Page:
It’s not clear how much this lover-loving socialite was on board. Her autobiography My Truth contains nothing on bedpans and mal de mer.

On Friday 14 March 1941, during the Greco-Italian War, Edda was reading a PG Wodehouse novel on the Po just offshore at Valona (the Albanian port now called Vlorë) when the Royal Navy Fleet Air Arm torpedo bombers attacked.

The British held that Italy’s seven smaller hospital ships were 'fair targets' as they were actually used as carriers to pick up ditched air crews. But some of the eleven larger hospital ships, such as the Po, were sometimes attacked too. At least ten had been hit by May 1943.

The Po sank, in 16 fathoms of water. An unknown number of people died. Edda swam to the shore. Her autobiography records that once her father learned she was safe he told her husband ‘"Edda must immediately resume her duties so as to set a good example." That is what I intended to do, but I had to wait for a new nurse’s uniform. Galeazzo [Ciano, my husband] did not understand how my father could be so phlegmatic.’

Edda was not the only celebrity nurse at sea. Susanna Agnelli of the famous Fiat dynasty also nursed on hospital ships during WW2, when only 18. As all eleven of the large navi ospedale were attacked at some point she would have been in a disaster. Later Italy's first woman Foreign Minister Susanna Agnelli’s autobiography is, ironically, called Vestivamo alla marinara (We always wore sailor suits). Edda’s were surely haute couture.

Sunday 1 July 2012

Studying the lives of people in port cities

Port city lives. Conference at Blackburne House, Liverpool, June 29 -30 2012

Organised by Liverpool University’s Centre for Port and Maritime Histories, this highly innovative two-day interdisciplinary workshop marked the re-launch of the centre. Port studies might be expected to involve the giant skeletal cranes that dominate quayside skylines, terminal logistics, dock roads layouts complex as airport runways, and the invisible diverse contents of all those seemingly identical containers only differentiated by their matt reds and blues and their stencilled names such as Maersk.

But the organisers’ deliberate focus was on ‘lives’. Therefore the discussions were of those in the borderlands who deliver and unload the goods; those such as sex industry workers who profit from proximity to seafarers and the liminality of the waterfront world; and those who organise trafficking from their high panelled offices far from the seagulls' cries.

Indeed, we were appropriately in a space endowed by cotton broker and abolitionist, George Holt. His profits enabled many privileged Merseyside girls to learn within these stylish walls and go on to Girton and St Hilda's from the early twenties. Edwina Currie attended school assemblies in the very hall where we assembled for our much more earthly purpose.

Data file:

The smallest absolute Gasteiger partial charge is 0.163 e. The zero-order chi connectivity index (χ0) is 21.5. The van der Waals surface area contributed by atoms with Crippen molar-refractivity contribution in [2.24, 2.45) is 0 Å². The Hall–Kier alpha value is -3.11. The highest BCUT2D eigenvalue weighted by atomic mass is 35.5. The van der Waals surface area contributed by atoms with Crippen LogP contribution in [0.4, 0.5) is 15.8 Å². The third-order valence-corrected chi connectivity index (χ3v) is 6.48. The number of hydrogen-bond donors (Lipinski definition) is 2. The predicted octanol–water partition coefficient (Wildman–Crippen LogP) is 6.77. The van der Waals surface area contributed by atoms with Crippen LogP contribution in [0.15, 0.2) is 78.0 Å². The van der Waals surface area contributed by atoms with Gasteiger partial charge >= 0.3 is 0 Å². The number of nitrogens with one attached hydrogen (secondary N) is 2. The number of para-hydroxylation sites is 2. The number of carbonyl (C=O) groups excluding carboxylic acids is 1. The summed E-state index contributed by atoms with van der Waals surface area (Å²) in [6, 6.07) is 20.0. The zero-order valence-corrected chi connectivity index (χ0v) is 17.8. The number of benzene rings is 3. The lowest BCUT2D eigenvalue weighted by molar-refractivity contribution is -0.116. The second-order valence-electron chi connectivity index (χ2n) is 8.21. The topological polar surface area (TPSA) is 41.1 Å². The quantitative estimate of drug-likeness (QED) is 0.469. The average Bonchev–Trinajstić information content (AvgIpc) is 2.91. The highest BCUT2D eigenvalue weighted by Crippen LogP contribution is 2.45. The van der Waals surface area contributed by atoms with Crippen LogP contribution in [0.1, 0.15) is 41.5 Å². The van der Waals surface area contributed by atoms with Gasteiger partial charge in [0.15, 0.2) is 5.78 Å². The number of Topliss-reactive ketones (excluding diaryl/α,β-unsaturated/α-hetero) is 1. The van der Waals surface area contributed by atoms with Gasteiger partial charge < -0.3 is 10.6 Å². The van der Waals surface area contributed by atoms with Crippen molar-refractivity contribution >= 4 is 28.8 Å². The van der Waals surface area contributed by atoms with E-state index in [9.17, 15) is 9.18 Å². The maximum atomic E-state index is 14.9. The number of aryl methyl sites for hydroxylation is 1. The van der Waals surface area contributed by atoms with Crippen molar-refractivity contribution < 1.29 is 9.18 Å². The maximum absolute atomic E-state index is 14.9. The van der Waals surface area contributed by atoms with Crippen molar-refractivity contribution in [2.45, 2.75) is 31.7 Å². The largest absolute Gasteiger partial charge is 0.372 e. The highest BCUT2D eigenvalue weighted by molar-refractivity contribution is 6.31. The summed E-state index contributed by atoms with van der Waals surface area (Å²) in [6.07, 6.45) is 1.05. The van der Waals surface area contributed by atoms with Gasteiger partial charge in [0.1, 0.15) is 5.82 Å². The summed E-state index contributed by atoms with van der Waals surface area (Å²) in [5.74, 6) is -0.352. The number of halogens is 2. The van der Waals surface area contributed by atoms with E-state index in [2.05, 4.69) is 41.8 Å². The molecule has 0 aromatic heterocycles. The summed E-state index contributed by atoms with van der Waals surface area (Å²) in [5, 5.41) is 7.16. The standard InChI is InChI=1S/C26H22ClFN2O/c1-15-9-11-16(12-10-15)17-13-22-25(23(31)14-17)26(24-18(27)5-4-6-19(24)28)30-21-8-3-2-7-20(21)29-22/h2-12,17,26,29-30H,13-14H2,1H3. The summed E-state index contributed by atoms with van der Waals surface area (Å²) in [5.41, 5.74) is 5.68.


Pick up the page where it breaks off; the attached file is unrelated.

Blackburne House, formerly Liverpool Institute High School for Girls

If the topic is ‘lives’ then the question has to be ‘how did people in very different positions work together? What was the impact of the port on their lives, and what was their impact on all the aspects of the port's life?' And the ports in question ranged from Liverpool itself to Nantes, Barcelona, Thessaloniki, Matamoros, Rotterdam and Salvador de Bahia, Hamburg and Cork as well as Portsmouth and Hull. It was an international gathering but also speakers were international in their focus. And indeed, as both the keynote speakers showed, the people in question were global citizens, be they elite British merchants easily connecting to New York or the slavery triangle, or black seafarers in Cardiff with a Pan-Africanist focus.

Strands at this Port City Lives conferences include marginal workers, commerce and trade networks, networking and organisation in the early 20th century, case studies of early modern cities, culture and representation, memory and ‘restructuring, redevelopment and renewal.'

Participants came from a range of perspectives and disciplines, principally maritime history, business history, cultural geography, and migration studies, folklore and linguistics. One eynote speaker, geographer Dr Dave Featherstone (University Of Glasgow) dealt with a topic for too long occluded in maritime historiographer: black seafarers. The surprise was not only the extent of black internationalist activity in early twentieth century Wales. On one occasion, we heard, rank-and-file white seafarers actually supported their black colleagues. They did so in the face of lack of cooperation by their union’s leadership, which at that time was highly reactionary.

Ports are places changed beyond measure by palletisation, containerisation, fast turnarounds that don't allow the visiting seafarer any time ashore, the competition of air travel, and above all industrial decline.Three indelible images remain for me after the conference: sad grey photos of Hull’s rotting wooden jetties; advertising-bright images of the sleek access roads in Thessaloniki’s drastically restructured ports; and the replica of a wife’s severed head in Tunisia, on an old house wall above a tangled garden.

As Sarah DeMott explained, living in a port had enabled a local wife to meet a foreign sailor (and commit adultery with him). Maritime life had provided the ship that helped them move away. But the white carved head, a replacement for the real and bloody original, was the husband’s assertion of conventional morality and gendered power. Wives risk death if they choose new lovers, perhaps especially foreign ones. It underlines Dave Featherstone's point: it is important to not simply see ships as heterotopic spaces but to understand how the shore and the sea interact. Mores and values extend their tentacles from land as well as to it. It is the overlap as well as the exceptionality of ships that make ports such compelling foci for study.